So says a Smart Benefits report that highlights some commonly violated precepts, beginning with the right way to communicate with plan participants.
All plans subject to the Employee Retirement Income Security Act of 1974 (ERISA), for instance, have disclosure or communicating requirements, such as distribution of a Summary Plan Description, Summary of Benefits and Coverage and numerous other notices.
But that’s not all. Under the Consolidated Omnibus Budget Reconciliation Act (COBRA), the report says, many administrators don’t realize they have to provide several more notices than just an election notice—including, but not limited to, an initial notice, notice of early termination and notice of unavailability of COBRA coverage.
Then there are other notices: the Medicare Part D notice, HIPAA Special Enrollment Rights, Women’s Health and Cancer Rights Act notice and the Children’s Health Insurance Program Reauthorization Act of 2009 notice. All are the plan administrator’s responsibility.
Then there’s the question of just who the plan administrator is. Most laws that govern employee benefit plans place the responsibility for compliance with the plan administrator, the person usually designated in the plan documents.
But if there isn’t any such designation, guess who is the default administrator: The plan sponsor, namely, the employer.
Many employers believe that some of the plan administrator responsibilities—disclosures to participants, plan document preparation and penalties for any noncompliance—are the domain of either the insurer or the insurance broker.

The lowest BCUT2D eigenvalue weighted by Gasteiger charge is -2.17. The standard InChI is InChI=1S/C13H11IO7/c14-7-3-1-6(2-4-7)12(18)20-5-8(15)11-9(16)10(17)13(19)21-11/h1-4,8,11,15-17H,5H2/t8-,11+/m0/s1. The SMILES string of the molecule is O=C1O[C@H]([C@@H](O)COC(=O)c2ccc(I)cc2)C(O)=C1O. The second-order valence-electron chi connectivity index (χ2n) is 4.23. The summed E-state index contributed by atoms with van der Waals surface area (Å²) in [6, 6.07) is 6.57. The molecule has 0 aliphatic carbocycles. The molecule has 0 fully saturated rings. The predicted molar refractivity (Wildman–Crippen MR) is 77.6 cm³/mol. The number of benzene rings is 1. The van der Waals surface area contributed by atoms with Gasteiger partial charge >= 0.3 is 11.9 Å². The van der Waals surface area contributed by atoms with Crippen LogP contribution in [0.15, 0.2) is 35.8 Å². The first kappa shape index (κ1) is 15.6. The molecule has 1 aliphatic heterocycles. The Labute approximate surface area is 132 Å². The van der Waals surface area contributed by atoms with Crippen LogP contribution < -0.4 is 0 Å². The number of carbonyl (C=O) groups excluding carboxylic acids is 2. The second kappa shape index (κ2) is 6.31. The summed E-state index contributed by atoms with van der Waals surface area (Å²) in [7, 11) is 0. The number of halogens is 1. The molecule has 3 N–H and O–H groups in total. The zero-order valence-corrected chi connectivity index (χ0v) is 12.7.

But that’s not the case. Even for a self-insured plan, the third-party administrator rarely agrees to be the plan administrator, but may assist with an employer’s documentation responsibility.
Then there’s the issue of pretaxing an employee’s premium contribution share. Since many employers require their employees to pay part of benefits premiums—especially for medical, dental and vision insurance coverage—those employers will help employees to do so by deducting the premium from employee’s pay prior to applying taxes (hence the term pretax).
The end result is to reduce federal and state withholding on an employee’s taxable wages, according to the Federal Insurance Contributions Act. This practice is often referred to as being a tax-favored treatment for employees.
But the capability to pretax benefits comes under Section 125 of the IRC. The code requires that an employer establish its pretax plan, often referred to as a cafeteria plan, Section 125 plan or premium-only-plan, in writing.
If an employer has failed to meet this requirement, that means that the plan is not a Section 125 plan and that the employer is more than likely improperly taxing its employees’ benefits.
Being unaware of these, and other, pitfalls could let employers in for big noncompliance penalties. Before you end up in the soup over one or more of these—or other—responsibilities, review your plan’s governance and seek help to comply if you need to.